31 - 03
Tanzanian rapper Emmanuel Elbariki, better known as Nay wa Mitego, was recently thrown in jail for releasing a song that was highly critical of Tanzanian president John Pombe Magufuli.
He was detained this past Sunday and released on Monday, but not before being advised to “improve the song by adding those guilty of tax fraud and drug users,” by Tanzania’s recently appointed Information Minister, Dr. Harrison Mwakyembe.
Furthermore, a ban on his song, titled Wapo, was lifted after his release. The official ban didn’t stop the song from being wildly distributed via social media since it leaked last week.
“This song, the president likes it very much,” claimed the minister.
The song’s title is taken from its chorus, where wapo is the response to questions being thrown at the audience. Sung in Kiswahili, the song laments the current state of affairs in the nation, with each verse, and the chorus, containing at least one jab clearly aimed at President Magufuli’s government.
The first verse includes these lines:
Hivi uhuru wa kuongea kwenye hii nchi bado upo?/ Usije kuongea vitu kesho ukajikuta sentro.
Translated: Do we still have the freedom of speech in this country? / You may speak up and find yourself locked up in sentro [Central Police Station].
His recent detention speaks volumes about the state of freedom of speech in Tanzania.
The second verse expresses concern about the state of media freedom, with verses stating:
Hakuna uhuru wa habari, wala taarifa ya habari [There’s no media freedom, there’s no news].
Wanaipindisha pindisha tu kuiogopa serikali [they twist the news in fear of the government].
This verse also takes aim at leaders who seem intent on publicity instead of working, in addition to airing concern about leaders who’ve forged their certificates.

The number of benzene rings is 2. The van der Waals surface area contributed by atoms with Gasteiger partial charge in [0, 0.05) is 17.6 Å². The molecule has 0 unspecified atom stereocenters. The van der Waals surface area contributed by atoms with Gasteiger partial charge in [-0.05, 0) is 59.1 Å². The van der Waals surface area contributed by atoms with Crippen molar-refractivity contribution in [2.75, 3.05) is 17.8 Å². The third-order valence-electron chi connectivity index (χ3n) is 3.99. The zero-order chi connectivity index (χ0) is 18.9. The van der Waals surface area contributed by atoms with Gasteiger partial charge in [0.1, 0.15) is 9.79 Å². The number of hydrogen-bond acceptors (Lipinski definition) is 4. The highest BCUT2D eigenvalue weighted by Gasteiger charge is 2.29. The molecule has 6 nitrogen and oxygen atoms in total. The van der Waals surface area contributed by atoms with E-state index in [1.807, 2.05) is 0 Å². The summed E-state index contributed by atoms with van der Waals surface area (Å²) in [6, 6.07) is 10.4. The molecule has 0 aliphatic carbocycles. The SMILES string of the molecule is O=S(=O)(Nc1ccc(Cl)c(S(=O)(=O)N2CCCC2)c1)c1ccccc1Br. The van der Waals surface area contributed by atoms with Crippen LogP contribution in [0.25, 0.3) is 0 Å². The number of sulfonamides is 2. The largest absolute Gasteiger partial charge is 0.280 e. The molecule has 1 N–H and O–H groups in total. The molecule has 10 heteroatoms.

That is aimed directly at the Dar-es-Salaam Regional Commissioner, Paul Makonda, a close ally of President Magufuli who has been involved in a very public spat with a local bishop. The bishop has claimed that Paul Makonda uses forged academic certificates and is actually called Albert Bashite, born in a place called Koromije. These details are pertinent because they are mentioned in the third verse.
This final verse also mentions the previous week’s raid on a media house, orchestrated by Paul Makonda, and advises the president to get rid of him as one would a boil.
Aiming directly at the president, the third verse notes that:
Kiongozi mwenye busara anapokea ushauri [a wise leader receives advise]
…haweki mbele kiburi [he doesn’t put pride before everything else]
but then criticizes the president by declaring:
Wewe mtu gani sasa [what kind of person are you?]
Hutaki kushauriwa, hutaki kukosolewa [You don’t want to be advised, you don’t want to be corrected]
Unajiona ndugu yake na Yesu [You fancy yourself Jesus’ brother]
Naona kichaa kapewa rungu [I see a madman has been given power]
To top up the jabs at the current president, one line in the chorus mentions those who miss the presidency of Jakaya Kikwete, Pres. Magufuli’s predecessor.